While visiting Scandinavia with Greenpeace, Emma Thompson discussed the massive image problem plaguing Hollywood.
While on Swedish talk show Skavlan, the 57-year-old explained she never moved to LA because she feels too old and fat whenever she visited the city.
The self-described “fierce card-carrying feminist” explained the obsession with being thin was ongoing and entrenched in showbiz culture, giving an example of a producer who told her fellow actress to lose weight.
“There was a wonderful actress in a film I did called Brideshead Revisited,” Thompson explained, referring to the 2008 adaption. “The producer said to her, ‘Will you lose some weight?’ And she was absolutely exquisite!”
“I said to them, ’If you speak to her about this again, on any level, I will leave this picture. You are never to do that,’” Thompson revealed.
“It’s evil what’s happening and what’s going on there, and it’s getting worse. The French fashion industry said they would get rid of size zero and then, you know, they didn’t.
“The anorexia—there’s so many kids, girls and boys now, and actresses who are very, very thin into their 30s, who simply don’t eat. They don’t eat,” she warned.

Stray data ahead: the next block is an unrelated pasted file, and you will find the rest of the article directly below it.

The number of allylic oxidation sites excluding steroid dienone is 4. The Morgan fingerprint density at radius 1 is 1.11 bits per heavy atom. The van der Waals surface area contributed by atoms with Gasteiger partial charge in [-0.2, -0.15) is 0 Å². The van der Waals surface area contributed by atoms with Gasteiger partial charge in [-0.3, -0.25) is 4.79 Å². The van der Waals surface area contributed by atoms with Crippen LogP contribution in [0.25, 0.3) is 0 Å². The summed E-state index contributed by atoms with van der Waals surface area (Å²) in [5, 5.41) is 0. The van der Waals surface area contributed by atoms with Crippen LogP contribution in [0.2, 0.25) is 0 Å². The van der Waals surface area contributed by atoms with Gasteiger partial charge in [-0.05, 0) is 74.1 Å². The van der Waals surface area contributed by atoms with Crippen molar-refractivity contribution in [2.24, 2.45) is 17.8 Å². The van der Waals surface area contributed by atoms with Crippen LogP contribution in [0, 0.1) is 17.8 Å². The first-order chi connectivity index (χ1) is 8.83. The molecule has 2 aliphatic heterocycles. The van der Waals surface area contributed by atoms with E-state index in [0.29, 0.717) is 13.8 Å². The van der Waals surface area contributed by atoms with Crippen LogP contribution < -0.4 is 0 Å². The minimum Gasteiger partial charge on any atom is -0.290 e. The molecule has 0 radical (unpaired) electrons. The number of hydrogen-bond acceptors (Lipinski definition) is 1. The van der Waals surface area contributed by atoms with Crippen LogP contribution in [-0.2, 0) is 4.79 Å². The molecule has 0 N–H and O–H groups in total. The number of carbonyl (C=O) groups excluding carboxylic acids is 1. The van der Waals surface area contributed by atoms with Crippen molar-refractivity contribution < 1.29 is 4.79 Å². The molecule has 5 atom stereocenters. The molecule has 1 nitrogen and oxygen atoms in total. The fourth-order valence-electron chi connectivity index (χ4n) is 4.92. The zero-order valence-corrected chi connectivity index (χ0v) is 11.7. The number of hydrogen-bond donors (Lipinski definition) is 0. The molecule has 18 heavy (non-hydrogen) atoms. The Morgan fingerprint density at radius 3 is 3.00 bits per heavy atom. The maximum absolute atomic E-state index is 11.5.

“Sometimes there are just some subjects that you absolutely have to make noise about because it’s so tedious and it’s gone on and on.”
A fellow guest spoke of a time a journalist had asked, “How come you’re not as thin as other actresses” and Thompson said she always responds to questions about her weight with, “Sorry, do you want me to be an actress or a model?”
This is far from the first time the actress has taken umbrage with those in film prioritising weight over talent.
“It seems young actresses are under pressure to look a particular way,” she told The Telegraph in 2013.
“If you’re invited to re-invent yourself, in the language in which that conversation is couched, it’s difficult to resist: 'You’ve got to be thinner.’ 'You’ve got to be prettier. Because we need to sell you, and we won’t be able to sell you if you don’t look like this.’
“It’s not about acting. They don’t care if you can act or not. I can only imagine what the pressures must be like.”
Although Thompson entered the acting game when she was 27, she seemed to skip similar advice.
“I’d have told them where to shove it. I’ve always been a card-carrying feminist. But in those days, I was fierce, fierce, very angry,” she snorted.
“So I wouldn’t have put up with a single bloody minute of that.”